• Paratypi. — Madagascar. Prov. Mahajanga: Beanka, Partie N, Ambabaky, 17°52′22″S 44°29′06″E, 185 m, 23.I.2012, fr., Bolliger, Hanitrarivo & Rakotozafy 121 (G [G00341216], FI, P, MO, TEF); Beanka, Partie N, Ambabaky, 17°53′20″S 44°29′31″E, 303 m, 17.XI. 2011, fr., Gautier, Tahinarivony & Bolliger 5635 (G [G00340555], TEF); Beanka, Partie N, Ambabaky, 17°52′29″S 44°29′19″E, 221 m, 14.XII. 2011, fr., Nusbaumer & al. 3117 (G [G00341179], K, TEF).

  • Table 1.

    Principal morphological characters differentiating the new species, Pandanus tsyingycola Callm. & Nusb., from P. biceps B. C. Stone & J.-L. Guillaumet and P. nusbaumeri Callm. & L. Gaut.



    The authors thank their collaborators of the Département de Biologie et Ecologie Végétales de l'Université, the Parc Botanique et Zoologique of Tsimbazaza, the Missouri Botanical Garden and the Vahatra Association in Antananarivo and the Conservatoire et Jardin botaniques de la Ville de Genève. We are especially grateful to Roy Gereau for preparing the Latin diagnoses, Roger Andriamarisoa for the fine illustrations, Cyrille Chatelain for an extraction of the vegetation map and Brice Funk Lee Rakotozafy for providing access to unpublished results of the vegetation analyses. Financial support was provided by grants from the Vontobel Foundation, National Geographic Society (Exploration Grant # 8699-09) and Augustin-Lombard. We thank Laurent Gautier, Steve Good man, Pete Phillipson, Pete Lowry, Pierre-André Loizeau, Patrick Ranirison and A. Jacquis Tahinarivony for support, interest and help in this study.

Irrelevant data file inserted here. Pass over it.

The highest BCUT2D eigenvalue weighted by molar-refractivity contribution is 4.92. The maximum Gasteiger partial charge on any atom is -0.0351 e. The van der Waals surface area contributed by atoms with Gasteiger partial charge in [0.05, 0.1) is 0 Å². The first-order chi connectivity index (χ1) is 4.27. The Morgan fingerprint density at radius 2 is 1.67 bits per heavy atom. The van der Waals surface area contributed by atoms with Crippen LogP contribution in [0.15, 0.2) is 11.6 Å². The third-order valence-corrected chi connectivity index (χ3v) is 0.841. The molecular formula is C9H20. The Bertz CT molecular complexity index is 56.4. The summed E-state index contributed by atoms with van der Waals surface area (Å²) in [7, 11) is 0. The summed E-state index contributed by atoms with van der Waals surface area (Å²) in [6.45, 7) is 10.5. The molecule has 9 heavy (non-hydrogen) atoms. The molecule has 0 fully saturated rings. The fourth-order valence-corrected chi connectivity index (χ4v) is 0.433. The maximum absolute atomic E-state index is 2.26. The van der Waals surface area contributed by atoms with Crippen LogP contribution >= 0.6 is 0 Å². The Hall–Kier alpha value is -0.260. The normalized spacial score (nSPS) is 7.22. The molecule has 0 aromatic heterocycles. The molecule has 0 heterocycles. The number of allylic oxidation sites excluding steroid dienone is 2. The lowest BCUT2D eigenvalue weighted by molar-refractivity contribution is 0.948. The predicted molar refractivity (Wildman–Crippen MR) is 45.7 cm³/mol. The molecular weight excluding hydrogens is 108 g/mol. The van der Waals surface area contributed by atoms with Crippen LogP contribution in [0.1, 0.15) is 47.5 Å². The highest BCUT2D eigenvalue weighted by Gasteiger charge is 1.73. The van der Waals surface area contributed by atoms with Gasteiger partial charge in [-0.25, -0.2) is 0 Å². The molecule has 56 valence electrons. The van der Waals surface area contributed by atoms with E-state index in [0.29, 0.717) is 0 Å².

M. Bardot-Vaucoulon (1997). Observations sur le milieu et la végétation du Massif de l'Ankarana (Nord de Madagascar) et description de trois nouvelles espèces de Chlorophytum (Liliaceae), Tacca (Taccaceae), et Adenia (Passifloraceae). Adansonia ser. 3, 19: 139–163. Google Scholar


    R. Bolliger (2011). Etude bibliographique sur les formations karstiques de l'ouest de Madagascar. Monographie de Bachelor. Université de Genève. Google Scholar


    M. W. Callmander , L. Gautier & S. M. Trigui (2009). Pandanus nusbaumeri Callm. & L. Gaut. (Pandanaceae), a new species from northern Madagascar. Candollea 64: 213–218. Google Scholar


    M. W. Callmander , M. O. Laivao & R. Randianaivo (2010). A new species of Pandanaceae from Northern Madagascar: Pandanus ankaranensis. Novon 20: 243–247. Google Scholar


    M. W. Callmander , G. E. Schatz , P. P. Lowry II, M. O. Laivao , J. Raharimampionona , S. Andriambololonera , T. Raminosoa & T. Consiglio (2007). Application of IUCN Red List criteria and assessment of Priority Areas for Plant Conservation in Madagascar: rare and threatened Pandanaceae indicate new sites in need of protection. Oryx 41: 168–176. Google Scholar


    M. Dufrêne & P. Legendre (1997). Species assemblages and indicator species: the need for a flexible asymmetrical approach. Ecol. Monogr. 67: 345–366. Google Scholar


    L. Gautier , C. Chatelain & R. Spichiger (1994). Presentation of a releve method for vegetation studies based on high-resolution satellite imagery. In: J. H. Seyani & A. C. Chikuni (ed.), Proceedings of XIIIth plenary meeting of AETFAT, Zomba, Malawi, 1991: 1339–1350 . National Herbarium and Botanic Gardens of Malawi. Zomba. Google Scholar